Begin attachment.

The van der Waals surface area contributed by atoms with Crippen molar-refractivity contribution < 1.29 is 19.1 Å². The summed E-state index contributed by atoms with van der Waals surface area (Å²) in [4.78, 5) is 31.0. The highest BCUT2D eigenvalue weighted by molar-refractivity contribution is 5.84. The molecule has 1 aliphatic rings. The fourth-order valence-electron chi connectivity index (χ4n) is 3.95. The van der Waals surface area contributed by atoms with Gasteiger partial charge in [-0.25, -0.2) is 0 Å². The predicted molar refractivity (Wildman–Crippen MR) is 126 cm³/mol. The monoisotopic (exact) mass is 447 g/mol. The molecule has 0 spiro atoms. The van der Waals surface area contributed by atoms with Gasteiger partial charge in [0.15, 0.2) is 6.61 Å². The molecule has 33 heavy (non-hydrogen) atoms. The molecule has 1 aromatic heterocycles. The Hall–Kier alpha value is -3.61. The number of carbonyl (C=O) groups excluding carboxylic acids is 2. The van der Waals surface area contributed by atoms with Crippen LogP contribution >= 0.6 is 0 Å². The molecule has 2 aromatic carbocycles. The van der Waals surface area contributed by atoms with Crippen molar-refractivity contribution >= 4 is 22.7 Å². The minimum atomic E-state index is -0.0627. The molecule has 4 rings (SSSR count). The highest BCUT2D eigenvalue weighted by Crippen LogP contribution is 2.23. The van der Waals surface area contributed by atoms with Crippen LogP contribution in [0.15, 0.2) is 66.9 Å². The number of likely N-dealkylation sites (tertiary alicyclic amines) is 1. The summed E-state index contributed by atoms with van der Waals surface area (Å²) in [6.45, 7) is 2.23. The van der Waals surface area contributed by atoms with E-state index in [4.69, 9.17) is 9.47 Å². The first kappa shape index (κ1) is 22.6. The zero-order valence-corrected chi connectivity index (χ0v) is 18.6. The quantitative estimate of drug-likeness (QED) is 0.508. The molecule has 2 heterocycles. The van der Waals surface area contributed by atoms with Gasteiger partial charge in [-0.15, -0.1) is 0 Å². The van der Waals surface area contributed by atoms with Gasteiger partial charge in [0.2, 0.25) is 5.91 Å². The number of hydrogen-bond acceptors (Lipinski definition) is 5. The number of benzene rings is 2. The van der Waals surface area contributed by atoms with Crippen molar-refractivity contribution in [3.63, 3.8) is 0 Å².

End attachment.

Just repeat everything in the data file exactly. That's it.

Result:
The van der Waals surface area contributed by atoms with Crippen molar-refractivity contribution < 1.29 is 19.1 Å². The summed E-state index contributed by atoms with van der Waals surface area (Å²) in [4.78, 5) is 31.0. The highest BCUT2D eigenvalue weighted by molar-refractivity contribution is 5.84. The molecule has 1 aliphatic rings. The fourth-order valence-electron chi connectivity index (χ4n) is 3.95. The van der Waals surface area contributed by atoms with Gasteiger partial charge in [-0.25, -0.2) is 0 Å². The predicted molar refractivity (Wildman–Crippen MR) is 126 cm³/mol. The monoisotopic (exact) mass is 447 g/mol. The molecule has 0 spiro atoms. The van der Waals surface area contributed by atoms with Gasteiger partial charge in [0.15, 0.2) is 6.61 Å². The molecule has 33 heavy (non-hydrogen) atoms. The molecule has 1 aromatic heterocycles. The Hall–Kier alpha value is -3.61. The number of carbonyl (C=O) groups excluding carboxylic acids is 2. The van der Waals surface area contributed by atoms with Crippen LogP contribution >= 0.6 is 0 Å². The molecule has 2 aromatic carbocycles. The van der Waals surface area contributed by atoms with Crippen molar-refractivity contribution >= 4 is 22.7 Å². The minimum atomic E-state index is -0.0627. The molecule has 4 rings (SSSR count). The highest BCUT2D eigenvalue weighted by Crippen LogP contribution is 2.23. The van der Waals surface area contributed by atoms with Crippen LogP contribution in [0.15, 0.2) is 66.9 Å². The number of likely N-dealkylation sites (tertiary alicyclic amines) is 1. The summed E-state index contributed by atoms with van der Waals surface area (Å²) in [6.45, 7) is 2.23. The van der Waals surface area contributed by atoms with E-state index in [4.69, 9.17) is 9.47 Å². The first kappa shape index (κ1) is 22.6. The zero-order valence-corrected chi connectivity index (χ0v) is 18.6. The quantitative estimate of drug-likeness (QED) is 0.508. The molecule has 2 heterocycles. The van der Waals surface area contributed by atoms with Gasteiger partial charge in [-0.15, -0.1) is 0 Å². The van der Waals surface area contributed by atoms with Gasteiger partial charge in [0.2, 0.25) is 5.91 Å². The number of hydrogen-bond acceptors (Lipinski definition) is 5. The number of benzene rings is 2. The van der Waals surface area contributed by atoms with Crippen molar-refractivity contribution in [3.63, 3.8) is 0 Å².